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The Italian Game is nowadays as a good old wine, there is rarely a week with less than a new hundred games in it. All the leading players are engaged in the heavy theoretical discussion, in a recent match between MVL and Nakamura the real battle even started after move 21. The purpose of this database is to highlight the latest tendencies. GM Kiril Georgiev provides a repertoire that is both solid and ambitious.
Additionally, as all new Modern Chess products, this product comes with a Memory Booster. The booster is designed to help you better remember the important points in each chapter. All the testable lines have been carefully selected by our GM team.
Now, let's take a brief look at the different chapters of the database.
In Chapter 1, the readers will also find an effective antidote to the crafty 4.0-0 Nf6 5.d4!?
It is recommendable for them to pay attention to the subtleties behind Black’s choices on move 10 and, of course, the powerful march of the h-pawn, which is a promise for seizing the initiative.
Chapter 2 is dealing with positions of completely opposite character after 4/5.Nc3. After the symmetrical 4….Nf6 5.d3 d6 GM Georgiev has taken a game of his for explaining the long-standing as a main line 6.Bg5.
In the notes, the readers will find examples of how to play in the case of 6.Be3, as well as a possible solid reaction against 6.Na4, which has recently gained in popularity.
The subject of the next 9 chapters are the variations after 4.c3, in which White does not push the d-pawn to the 4th rank in one go and is initially limiting it to protect the central one. A queenside expansion must always be considered and Chapter 3 and Chapter 5 are dedicated to 5/6.b4 and 5/6.a4 respectively.
Already here Black’s best bet seems to be an advance of the a-pawn to the a5-square. This thrust has recently become a trendy reply and in the next chapters, it has come without a warning. The line 4.c3 Nf6 5.d3 d6 6.0-0 h6 (Nakamura’s favourite) 7.Nbd2 0-0 8.Re1 a5 9.Nf1 has been discussed in detail.
Chapters 6 and 7 deal with 9…Be6, while Chapters 8 and 9 are delving into the more complicated positions after the ambitious 9…a4!? and its tactical justification 10.Bb5 Ng4.
Even anticipating this march by 6.Bb3 does not discourage this idea.
Chapters 10 and 11 give a clue of both sides' plans and how this seemingly calm situation can quickly sharpen before the opening exit.
The final third of this database is almost entirely concentrated on 4.c3 Nf6 5.d4 exd4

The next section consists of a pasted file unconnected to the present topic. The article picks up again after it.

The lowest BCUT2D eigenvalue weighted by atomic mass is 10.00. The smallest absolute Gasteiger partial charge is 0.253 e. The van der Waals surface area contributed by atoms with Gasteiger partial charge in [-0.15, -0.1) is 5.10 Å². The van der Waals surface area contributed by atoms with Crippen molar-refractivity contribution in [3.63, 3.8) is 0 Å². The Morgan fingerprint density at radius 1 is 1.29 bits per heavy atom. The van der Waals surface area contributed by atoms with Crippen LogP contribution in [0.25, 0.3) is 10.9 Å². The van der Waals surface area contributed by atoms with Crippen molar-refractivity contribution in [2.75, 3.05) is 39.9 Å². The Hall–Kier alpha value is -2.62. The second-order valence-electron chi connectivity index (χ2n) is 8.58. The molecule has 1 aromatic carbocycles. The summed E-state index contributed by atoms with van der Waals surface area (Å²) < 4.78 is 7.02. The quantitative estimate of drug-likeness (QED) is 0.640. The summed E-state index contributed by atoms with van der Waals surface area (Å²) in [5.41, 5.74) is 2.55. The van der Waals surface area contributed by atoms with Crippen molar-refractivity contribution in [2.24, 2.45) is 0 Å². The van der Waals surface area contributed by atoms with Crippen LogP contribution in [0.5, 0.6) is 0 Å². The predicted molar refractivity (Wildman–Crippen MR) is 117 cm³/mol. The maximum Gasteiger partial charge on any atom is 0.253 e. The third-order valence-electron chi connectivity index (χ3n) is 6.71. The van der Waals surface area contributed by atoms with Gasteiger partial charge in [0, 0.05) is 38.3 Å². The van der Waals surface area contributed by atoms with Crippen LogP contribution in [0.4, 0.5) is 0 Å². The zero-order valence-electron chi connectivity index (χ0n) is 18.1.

First of all, the old tabiya after 6.cxd4 Bb4 comes into the limelight. The subject of Chapter 12 is 7.Bd2
GM Georgiev suggests 7...Nxe4 with the idea to liquidate to a safe ending after the forced sequence 8.Bxb4 Nxb4 9.Bxf7 Kxf7 10.Qb3+ Kf8 11.Qxb4+ Qe7
In this position, the d-pawn stays ready to take the e5-square under control and the bishop can play a decisive role.
Chapter 13 demonstrates a solid answer to Greco’s 7.Nc3!? – after 7…Nxe4 8.0-0 Bxc3 9.d5 the author does not stick to the common 9…Bf6 and analyses 9…Ne5 in detail.
In the ensuing positions, Black keeps an extra pawn, being ready to part with it in order to complete the development or achieve a better endgame.
Then comes one of the blockbusters of 2020 – the exceptional game Dubov – Karjakin, where 6.b4!? took place and is thoroughly analyzed in Chapter 14.
The general conclusion after the textmoves 6…Bb6 7.e5 Ne4 8.Bd5! is that White’s initiative is compensating the sacrificed pawns, even though Black has at least 4 possible improvements – 12…g5, the familiar a7-a5 push on moves 12th and 13th, as well as 14…Nf5. All of them seem sufficient to keep the balance, but probably not more than that.
Nevertheless, the task in this work is not exactly to make corrections to Karjakin’s (who has managed to find most of the best replies) play, but to neutralize this dangerous idea. The author is coming up with two recommendations – 7…d5! instead of the risky 7…Ne4, and 6…Be7 on the previous move.
The resulting positions are indeed complex. It should be noted that Black’s king is much safer than the featured game, and his chances to take over the initiative are quite reasonable.
The next two chapters are dealing with the fashionable 6.e5.
After 6…d5 7.Be2, using a game of his own, GM Georgiev is explaining the move order and the meaning of each one in his careful preparation of the f7-f6 break. The main continuation 7.Bb5 and the most critical position for its assessment after 7…Ne4 8.cxd4 Bb6 9.Nc3 0-0 10.Be3 Bg4 11.h3 Bh5 12.Qc2 is the subject of Chapter 16.
Black has tried many moves, some of them, including the strategically risky 12….f5, are given in the notes. The recommended leading line is starting with 12…Ba5! and contains many tactical finesses. The normal outcome is a draw by perpetual or repetition. The analysis of the fresh game Grandelius – Tari from the last Wijk-aan-Zee tournament shows that this verdict should remain unchanged.
The final Chapter 17 is bringing us back to the romantic 19th century by covering the earliest aggressive tries for White. GM Georgiev suggests a fresh approach for meeting the tricky Evans gambit, based firstly on principally accepting the sacrificed pawn and retreating the bishop to the a5-square, followed by reinforcing the central pawn, without fear of opening the a2-g8 diagonal.